SAN FRANCISCO—The Semiconductor Industry Association (SIA) trade group Thursday (March 30) set out a comprehensive list of research priorities for maintaining semiconductor technology innovation in years to come, as the era of conventional CMOS scaling draws to a close and engineers turn to new materials, manufacturing techniques, architectures and structures.
The SIA released a 73-page report, developed in conjunction with Semiconductor Research Corp. (SRC), which outlines 14 areas identified as key areas for research. This list includes items such as cognitive computing, interconnect technology, next-generation manufacturing and power management, among others. The report calls for “robust government and industry investments in new technologies beyond conventional, silicon-based semiconductors.”
Semiconductor Research Opportunities: An Industry Vision and Guide was written over a nine-month period by more than 70 contributors, including eningeers from prominent companies in the semiconductor, aerospace and defense industries. Participating companies included Intel, Texas Instruments, Qualcomm IBM, Micron, TSMC, Analog Devices, Applied Materials and others.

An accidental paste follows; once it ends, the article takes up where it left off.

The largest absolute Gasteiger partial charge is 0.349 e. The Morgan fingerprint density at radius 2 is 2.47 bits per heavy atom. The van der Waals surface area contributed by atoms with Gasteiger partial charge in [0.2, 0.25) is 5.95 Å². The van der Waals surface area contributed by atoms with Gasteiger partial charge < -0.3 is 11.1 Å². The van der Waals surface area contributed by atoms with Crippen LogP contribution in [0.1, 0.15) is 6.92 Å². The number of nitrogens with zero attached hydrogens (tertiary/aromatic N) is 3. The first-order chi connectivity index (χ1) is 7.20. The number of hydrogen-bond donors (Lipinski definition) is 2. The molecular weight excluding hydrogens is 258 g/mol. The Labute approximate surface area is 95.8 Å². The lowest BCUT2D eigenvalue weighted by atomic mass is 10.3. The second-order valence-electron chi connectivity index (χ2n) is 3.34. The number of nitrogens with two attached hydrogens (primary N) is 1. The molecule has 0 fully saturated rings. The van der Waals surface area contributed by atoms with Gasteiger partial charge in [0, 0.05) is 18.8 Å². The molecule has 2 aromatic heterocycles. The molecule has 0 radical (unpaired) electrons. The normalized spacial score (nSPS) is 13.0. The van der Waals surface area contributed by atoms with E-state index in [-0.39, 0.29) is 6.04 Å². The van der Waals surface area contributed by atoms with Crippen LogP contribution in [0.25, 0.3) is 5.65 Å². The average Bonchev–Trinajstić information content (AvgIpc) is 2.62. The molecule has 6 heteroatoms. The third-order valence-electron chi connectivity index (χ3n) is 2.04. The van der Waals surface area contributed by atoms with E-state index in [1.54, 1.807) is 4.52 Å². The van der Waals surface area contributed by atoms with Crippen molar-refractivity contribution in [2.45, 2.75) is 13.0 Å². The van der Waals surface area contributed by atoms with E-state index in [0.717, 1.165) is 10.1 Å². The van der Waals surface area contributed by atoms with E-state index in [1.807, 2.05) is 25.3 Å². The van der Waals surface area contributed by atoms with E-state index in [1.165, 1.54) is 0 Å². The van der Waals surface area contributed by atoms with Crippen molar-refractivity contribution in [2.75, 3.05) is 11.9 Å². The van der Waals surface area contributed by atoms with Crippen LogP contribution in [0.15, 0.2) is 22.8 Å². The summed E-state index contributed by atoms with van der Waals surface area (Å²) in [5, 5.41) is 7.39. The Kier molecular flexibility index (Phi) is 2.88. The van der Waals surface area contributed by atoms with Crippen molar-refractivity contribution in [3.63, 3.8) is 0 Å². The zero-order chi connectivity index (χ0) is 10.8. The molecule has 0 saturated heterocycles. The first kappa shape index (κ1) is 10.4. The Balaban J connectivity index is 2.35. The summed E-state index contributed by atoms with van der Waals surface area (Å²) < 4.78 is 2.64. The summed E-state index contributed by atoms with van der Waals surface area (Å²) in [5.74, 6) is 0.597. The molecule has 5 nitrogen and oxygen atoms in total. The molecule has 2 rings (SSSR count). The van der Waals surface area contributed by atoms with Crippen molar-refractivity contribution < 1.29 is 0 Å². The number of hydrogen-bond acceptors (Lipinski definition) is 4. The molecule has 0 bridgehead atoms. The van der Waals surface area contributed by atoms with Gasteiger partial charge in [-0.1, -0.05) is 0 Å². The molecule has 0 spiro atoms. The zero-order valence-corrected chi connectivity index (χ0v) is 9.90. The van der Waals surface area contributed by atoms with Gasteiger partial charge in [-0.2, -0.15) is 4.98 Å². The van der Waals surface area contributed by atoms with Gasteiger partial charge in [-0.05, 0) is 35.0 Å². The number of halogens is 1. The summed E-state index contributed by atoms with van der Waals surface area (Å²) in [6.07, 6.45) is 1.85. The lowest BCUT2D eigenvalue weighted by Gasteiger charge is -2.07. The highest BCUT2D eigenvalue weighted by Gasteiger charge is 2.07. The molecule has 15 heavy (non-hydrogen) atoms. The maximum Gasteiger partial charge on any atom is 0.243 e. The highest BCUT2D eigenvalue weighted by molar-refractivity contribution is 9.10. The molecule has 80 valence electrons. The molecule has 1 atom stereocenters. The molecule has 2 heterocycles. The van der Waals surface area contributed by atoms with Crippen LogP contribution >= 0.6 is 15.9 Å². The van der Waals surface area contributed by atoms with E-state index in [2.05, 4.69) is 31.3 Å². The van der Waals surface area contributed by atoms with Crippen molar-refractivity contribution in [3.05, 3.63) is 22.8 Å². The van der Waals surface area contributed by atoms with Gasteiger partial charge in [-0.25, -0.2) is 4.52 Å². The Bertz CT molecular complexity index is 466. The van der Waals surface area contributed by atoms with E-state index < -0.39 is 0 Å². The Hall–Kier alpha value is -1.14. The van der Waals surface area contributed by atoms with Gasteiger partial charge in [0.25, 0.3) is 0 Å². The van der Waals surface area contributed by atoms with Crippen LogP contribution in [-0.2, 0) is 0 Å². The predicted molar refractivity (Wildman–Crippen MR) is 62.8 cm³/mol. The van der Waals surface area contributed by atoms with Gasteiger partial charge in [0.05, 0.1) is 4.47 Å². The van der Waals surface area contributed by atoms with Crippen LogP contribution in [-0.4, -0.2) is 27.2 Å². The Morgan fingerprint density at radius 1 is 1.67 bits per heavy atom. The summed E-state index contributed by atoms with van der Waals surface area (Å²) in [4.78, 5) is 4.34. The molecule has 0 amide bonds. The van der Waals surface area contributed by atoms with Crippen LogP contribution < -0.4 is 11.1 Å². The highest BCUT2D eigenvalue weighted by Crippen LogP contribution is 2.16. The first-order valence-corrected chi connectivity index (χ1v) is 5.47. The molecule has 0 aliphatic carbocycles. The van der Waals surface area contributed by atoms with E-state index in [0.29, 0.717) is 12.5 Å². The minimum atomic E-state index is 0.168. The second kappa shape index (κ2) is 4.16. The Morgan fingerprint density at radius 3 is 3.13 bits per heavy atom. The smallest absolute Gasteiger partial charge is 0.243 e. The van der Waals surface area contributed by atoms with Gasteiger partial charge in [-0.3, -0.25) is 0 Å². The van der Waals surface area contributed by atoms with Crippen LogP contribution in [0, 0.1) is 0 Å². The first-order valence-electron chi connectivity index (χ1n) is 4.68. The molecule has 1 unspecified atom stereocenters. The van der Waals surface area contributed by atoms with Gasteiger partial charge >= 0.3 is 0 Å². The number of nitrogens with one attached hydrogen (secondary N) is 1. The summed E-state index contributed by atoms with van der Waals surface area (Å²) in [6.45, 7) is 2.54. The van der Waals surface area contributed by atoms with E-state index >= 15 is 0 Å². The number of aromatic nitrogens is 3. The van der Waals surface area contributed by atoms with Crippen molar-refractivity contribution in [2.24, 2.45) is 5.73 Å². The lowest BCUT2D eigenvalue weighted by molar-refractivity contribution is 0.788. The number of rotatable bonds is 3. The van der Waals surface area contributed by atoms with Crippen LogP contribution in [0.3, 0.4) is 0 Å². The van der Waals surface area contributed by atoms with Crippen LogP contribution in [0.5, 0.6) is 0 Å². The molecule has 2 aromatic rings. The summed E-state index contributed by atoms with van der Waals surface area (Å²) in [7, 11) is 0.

The report states that the conventional silicon-based semiconductor technology that forms the basis of Moore’s Law and has carried the industry for decades, is maturing, necessitating a new roadmap of technology beyond silicon.
“Advances are required in areas of von Neumann computing such as low-power, low-voltage, beyond-CMOS logic and memory devices and associated materials,” the report states. “In non-von Neumann computing, new memory elements and materials have the potential to enable innovation in the semiconductor industry going forward.”
David Isaacs, the SIA’s vice president of government affairs, told EE Times that the document was intended to be used in discussions with policy makers, industry representatives and other audiences to help advocate for funding and provide recommendations for research funding priorities. “What we are trying to do is outline the key research themes that we think are needed to continue the next generation of innovation in semiconductor technology,” Isaacs said.
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